Beware the Burmese Python and Other Invasive Animal Species by Etta Kaner, illustrated by Phil Nicholls


Beware the Burmese Python and Other Invasive Animal Species by Etta Kaner,  illustrated by Phil Nicholls. Kids Can Press, 2022. 9781525304460

Rating: 1-5 (5 is an excellent or a Starred review) 3.5

Format: Hardcover 

What did you like about the book?  In this slightly oversized nonfiction book, a dog and a guinea pig discuss invasive species using comic book panels and talk bubbles. A table of contents lists 10 species, including nutrina, cane toads, burmese pythons, and feral cats, among others. Each gets several pages of information and a full-page comic that relates the story of how they became such pests. Starlings, for example, were released in New York in 1890 by Eugene Schieffelin, who wanted to bring all the birds mentioned in Shakespeare’s plays to America. Bad move Eugene! The U.S. is now home to over 100 million starlings. For each animal, readers can study a map and learn about its characteristics, habitats, and destructive ways. The book’s busy layout and snippets of information will be enticing to casual readers, but could also be used for a research project. The flat, detailed digital illustrations are serviceable. Back matter includes warnings about containing invasive species, a glossary, sources, and further reading. The various humans in the book come in a mix of genders, skin tones, and ages.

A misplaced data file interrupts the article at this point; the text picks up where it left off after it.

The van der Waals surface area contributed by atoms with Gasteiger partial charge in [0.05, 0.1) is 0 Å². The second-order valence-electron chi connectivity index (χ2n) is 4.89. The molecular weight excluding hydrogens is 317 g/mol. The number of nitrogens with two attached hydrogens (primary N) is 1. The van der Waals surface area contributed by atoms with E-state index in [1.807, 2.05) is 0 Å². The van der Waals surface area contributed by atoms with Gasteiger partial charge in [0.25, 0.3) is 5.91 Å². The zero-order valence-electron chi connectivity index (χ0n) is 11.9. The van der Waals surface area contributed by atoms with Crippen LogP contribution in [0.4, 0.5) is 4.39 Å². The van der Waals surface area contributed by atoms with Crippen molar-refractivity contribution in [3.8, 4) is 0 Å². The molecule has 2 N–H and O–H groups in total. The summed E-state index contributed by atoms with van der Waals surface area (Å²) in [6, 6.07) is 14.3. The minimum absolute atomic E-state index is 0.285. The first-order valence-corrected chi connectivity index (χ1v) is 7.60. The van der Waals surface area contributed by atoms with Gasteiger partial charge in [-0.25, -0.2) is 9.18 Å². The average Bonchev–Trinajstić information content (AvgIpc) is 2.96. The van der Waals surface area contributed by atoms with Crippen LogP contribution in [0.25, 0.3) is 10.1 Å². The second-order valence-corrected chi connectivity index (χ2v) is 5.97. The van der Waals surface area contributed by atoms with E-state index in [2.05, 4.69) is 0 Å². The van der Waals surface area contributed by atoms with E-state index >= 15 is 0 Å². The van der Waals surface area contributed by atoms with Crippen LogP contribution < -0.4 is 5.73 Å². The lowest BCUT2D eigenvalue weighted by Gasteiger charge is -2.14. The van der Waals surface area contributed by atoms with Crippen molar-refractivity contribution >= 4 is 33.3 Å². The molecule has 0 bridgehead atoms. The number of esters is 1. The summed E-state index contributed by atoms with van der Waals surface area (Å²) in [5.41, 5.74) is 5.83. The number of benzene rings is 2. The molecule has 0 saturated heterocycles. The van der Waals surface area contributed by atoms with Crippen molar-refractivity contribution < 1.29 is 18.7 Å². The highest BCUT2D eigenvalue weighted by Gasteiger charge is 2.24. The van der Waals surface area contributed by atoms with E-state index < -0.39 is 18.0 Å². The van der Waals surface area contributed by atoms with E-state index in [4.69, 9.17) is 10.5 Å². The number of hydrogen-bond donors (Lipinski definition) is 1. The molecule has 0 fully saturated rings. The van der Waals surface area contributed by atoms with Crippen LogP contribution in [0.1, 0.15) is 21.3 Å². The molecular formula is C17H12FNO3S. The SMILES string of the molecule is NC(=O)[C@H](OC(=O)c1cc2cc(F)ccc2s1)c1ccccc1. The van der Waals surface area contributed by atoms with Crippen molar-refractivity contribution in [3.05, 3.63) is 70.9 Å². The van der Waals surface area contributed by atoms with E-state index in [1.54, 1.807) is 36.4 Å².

Anything you didn’t like about it? Why a dog and guinea pig as the narrators? I think an argument could be made that dogs can also be invasive. Kids are asked (for each animal) to report invasive species sightings to local fish and wildlife departments, which would seem unrealistic with 100 million starlings on the loose. Each section concludes with the same question, if you were a scientist or conservation officer, what would you do about the problem? I understand the interest in providing prompts for discussion, but having the same one every time felt lackluster.

To whom would you recommend this book?  Kid readers interested in conservation who like their science chopped up into small morsels would find this book worthwhile. 

Who should buy this book? Elementary school or public libraries

Where would you shelve it? 579.6

Should we (librarians/readers) put this on the top of our “to read” piles? No

Reviewer: Susan Harari, Keefe Library, Boston Latin School, Boston, MA

Date of review: October 6, 2022

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